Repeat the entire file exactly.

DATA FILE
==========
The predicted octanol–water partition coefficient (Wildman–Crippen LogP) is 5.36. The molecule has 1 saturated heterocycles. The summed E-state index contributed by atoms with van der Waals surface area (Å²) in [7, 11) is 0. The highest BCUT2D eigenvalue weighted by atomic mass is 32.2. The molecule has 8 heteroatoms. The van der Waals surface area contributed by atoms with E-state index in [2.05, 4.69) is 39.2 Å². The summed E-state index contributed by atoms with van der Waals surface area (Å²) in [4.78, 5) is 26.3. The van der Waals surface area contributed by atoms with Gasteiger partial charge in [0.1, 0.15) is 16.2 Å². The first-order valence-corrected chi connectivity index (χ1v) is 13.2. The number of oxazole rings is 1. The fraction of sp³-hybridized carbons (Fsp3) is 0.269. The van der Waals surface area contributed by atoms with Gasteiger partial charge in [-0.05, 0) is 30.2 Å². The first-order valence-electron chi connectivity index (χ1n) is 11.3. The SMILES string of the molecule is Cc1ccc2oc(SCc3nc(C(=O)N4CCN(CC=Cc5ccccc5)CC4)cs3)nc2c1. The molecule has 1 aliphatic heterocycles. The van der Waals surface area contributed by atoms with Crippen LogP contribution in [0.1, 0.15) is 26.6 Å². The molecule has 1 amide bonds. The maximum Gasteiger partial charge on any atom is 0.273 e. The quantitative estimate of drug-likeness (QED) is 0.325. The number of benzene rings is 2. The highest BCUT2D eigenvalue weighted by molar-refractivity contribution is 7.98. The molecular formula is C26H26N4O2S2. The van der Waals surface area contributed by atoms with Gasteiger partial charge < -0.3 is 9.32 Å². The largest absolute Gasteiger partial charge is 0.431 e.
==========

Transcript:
The predicted octanol–water partition coefficient (Wildman–Crippen LogP) is 5.36. The molecule has 1 saturated heterocycles. The summed E-state index contributed by atoms with van der Waals surface area (Å²) in [7, 11) is 0. The highest BCUT2D eigenvalue weighted by atomic mass is 32.2. The molecule has 8 heteroatoms. The van der Waals surface area contributed by atoms with E-state index in [2.05, 4.69) is 39.2 Å². The summed E-state index contributed by atoms with van der Waals surface area (Å²) in [4.78, 5) is 26.3. The van der Waals surface area contributed by atoms with Gasteiger partial charge in [0.1, 0.15) is 16.2 Å². The first-order valence-corrected chi connectivity index (χ1v) is 13.2. The number of oxazole rings is 1. The fraction of sp³-hybridized carbons (Fsp3) is 0.269. The van der Waals surface area contributed by atoms with Gasteiger partial charge in [-0.05, 0) is 30.2 Å². The first-order valence-electron chi connectivity index (χ1n) is 11.3. The SMILES string of the molecule is Cc1ccc2oc(SCc3nc(C(=O)N4CCN(CC=Cc5ccccc5)CC4)cs3)nc2c1. The molecule has 1 aliphatic heterocycles. The van der Waals surface area contributed by atoms with Crippen LogP contribution in [0.1, 0.15) is 26.6 Å². The molecule has 1 amide bonds. The maximum Gasteiger partial charge on any atom is 0.273 e. The quantitative estimate of drug-likeness (QED) is 0.325. The number of benzene rings is 2. The highest BCUT2D eigenvalue weighted by molar-refractivity contribution is 7.98. The molecular formula is C26H26N4O2S2. The van der Waals surface area contributed by atoms with Gasteiger partial charge < -0.3 is 9.32 Å². The largest absolute Gasteiger partial charge is 0.431 e.